By Paula Mayer
Sopris Sun Correspondent
“Our heavenly Father, we pause at this time, mindful of the many blessings you have bestowed upon us. We ask, Lord, that you be with us in this arena of life. We as cowboys do not ask for special favors…” The last time Carbondale rodeo fans heard Branden Edwards’ baritone delivery of the Cowboy Prayer in Gus Darien Arena was Aug. 22, 2019. Like so many other events, celebrations and gatherings, the Carbondale Wild West Rodeo (CWWR) was cancelled last summer due to the pandemic. As the Roaring Fork Valley, the nation and the world feels on the cusp of returning to some semblance of life as we knew it, one small step toward that goal will take place on June 3, when CWWR kicks off their 16th season.
“We’re hopeful it’s going to happen,” says Mike Kennedy, president of the CWWR board of directors. Mike is as passionate today as he was in 2005 when he and Dave Weimer took over the running of the rodeo and made it a viable not-for-profit volunteer organization. Normally, planning for the upcoming season would have started months ago: talking to stock contractors, engaging sponsors, and organizing the crew of around 25 volunteers the rodeo depends on. “It’s a big undertaking and if we didn’t have all of those people, we couldn’t do it.” Also key to the rodeo’s success is their partnership with the Town of Carbondale.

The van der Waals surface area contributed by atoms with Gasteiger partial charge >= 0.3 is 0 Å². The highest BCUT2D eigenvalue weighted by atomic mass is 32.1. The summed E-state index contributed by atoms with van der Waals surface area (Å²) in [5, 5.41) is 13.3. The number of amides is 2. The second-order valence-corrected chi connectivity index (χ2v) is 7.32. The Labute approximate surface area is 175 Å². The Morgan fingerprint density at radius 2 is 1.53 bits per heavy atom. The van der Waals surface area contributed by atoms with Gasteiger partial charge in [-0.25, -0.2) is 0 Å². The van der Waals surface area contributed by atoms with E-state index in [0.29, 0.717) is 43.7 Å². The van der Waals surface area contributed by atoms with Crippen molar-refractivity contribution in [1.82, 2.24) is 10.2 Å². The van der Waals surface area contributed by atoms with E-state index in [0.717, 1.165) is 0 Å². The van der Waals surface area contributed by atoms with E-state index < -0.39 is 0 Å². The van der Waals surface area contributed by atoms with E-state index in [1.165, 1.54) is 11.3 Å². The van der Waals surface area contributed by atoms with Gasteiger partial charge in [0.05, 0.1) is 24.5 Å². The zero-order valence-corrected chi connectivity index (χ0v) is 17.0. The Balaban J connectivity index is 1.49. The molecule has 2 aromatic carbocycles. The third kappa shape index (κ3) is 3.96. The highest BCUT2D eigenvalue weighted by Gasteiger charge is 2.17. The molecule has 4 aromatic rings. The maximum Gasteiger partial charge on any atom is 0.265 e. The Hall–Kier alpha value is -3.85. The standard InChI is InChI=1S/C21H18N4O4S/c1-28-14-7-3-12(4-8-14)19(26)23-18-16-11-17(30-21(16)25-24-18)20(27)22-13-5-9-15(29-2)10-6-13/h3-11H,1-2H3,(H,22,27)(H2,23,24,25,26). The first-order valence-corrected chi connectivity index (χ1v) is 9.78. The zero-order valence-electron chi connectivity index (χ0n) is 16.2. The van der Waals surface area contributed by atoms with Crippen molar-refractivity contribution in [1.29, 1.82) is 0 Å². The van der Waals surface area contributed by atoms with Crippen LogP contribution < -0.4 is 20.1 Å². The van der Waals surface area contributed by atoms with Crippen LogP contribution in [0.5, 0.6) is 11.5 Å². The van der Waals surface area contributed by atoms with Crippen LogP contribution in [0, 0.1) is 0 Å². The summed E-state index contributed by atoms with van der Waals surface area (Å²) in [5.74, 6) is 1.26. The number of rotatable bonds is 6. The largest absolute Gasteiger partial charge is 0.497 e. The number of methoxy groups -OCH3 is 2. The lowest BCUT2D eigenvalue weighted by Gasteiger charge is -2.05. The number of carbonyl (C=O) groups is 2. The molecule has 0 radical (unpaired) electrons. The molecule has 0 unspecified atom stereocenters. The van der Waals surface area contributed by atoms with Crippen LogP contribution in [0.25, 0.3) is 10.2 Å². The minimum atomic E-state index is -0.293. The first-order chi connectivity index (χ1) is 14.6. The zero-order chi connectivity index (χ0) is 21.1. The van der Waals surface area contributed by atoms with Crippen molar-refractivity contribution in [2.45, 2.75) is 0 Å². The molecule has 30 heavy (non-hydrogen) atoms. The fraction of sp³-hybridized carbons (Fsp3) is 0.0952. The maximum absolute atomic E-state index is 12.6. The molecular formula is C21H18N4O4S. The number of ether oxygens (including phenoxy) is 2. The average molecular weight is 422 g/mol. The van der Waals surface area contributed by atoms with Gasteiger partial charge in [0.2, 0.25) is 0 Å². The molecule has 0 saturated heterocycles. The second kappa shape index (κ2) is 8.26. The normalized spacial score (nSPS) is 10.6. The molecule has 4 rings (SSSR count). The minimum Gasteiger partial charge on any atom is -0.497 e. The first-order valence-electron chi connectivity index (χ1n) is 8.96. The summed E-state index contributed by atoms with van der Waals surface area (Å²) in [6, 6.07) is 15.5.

Central to the rodeo’s mission is preserving the western lifestyle and connecting with the local community. While competitors come from as far as Arizona, Montana and Texas, the majority are from Aspen to Parachute. This is a local opportunity for friends and family to come out and watch them compete.
Historians agree the first American rodeo took place in Prescott, Arizona, in 1888. Cowboys and ranch hands gathered to show off their prowess at roping, riding and working cattle. Today’s rodeos are quite similar, with events like team roping, bull riding, bronc riding, and barrel racing. The athleticism of both human and equine athletes is impressive.
Edwards will be back in the announcer’s booth this summer. “There’s electricity in the air. We are excited and impatient. We want to make sure we do it right.” He is looking forward to seeing people he hasn’t seen in over a year. “It’s all about community. Sitting across from another human being and connecting over something you enjoy. Take a picture of any corner of the crowd and you’ll see a blue collar worker sitting next to a tourist. And for a moment, they’re in the grandstand, watching cowboys and cowgirls work with livestock, preserving the history of the western lifestyle.”
The pandemic has been difficult for everyone and the rodeo industry is no exception. For months, their way of life has been on hold. At both state and national levels, the rodeo and agricultural industries are under scrutiny. Those who choose to live off the land and raise livestock, however, are a hardy, resilient group.
So tighten up your cinch and hold on, it’s rodeo time!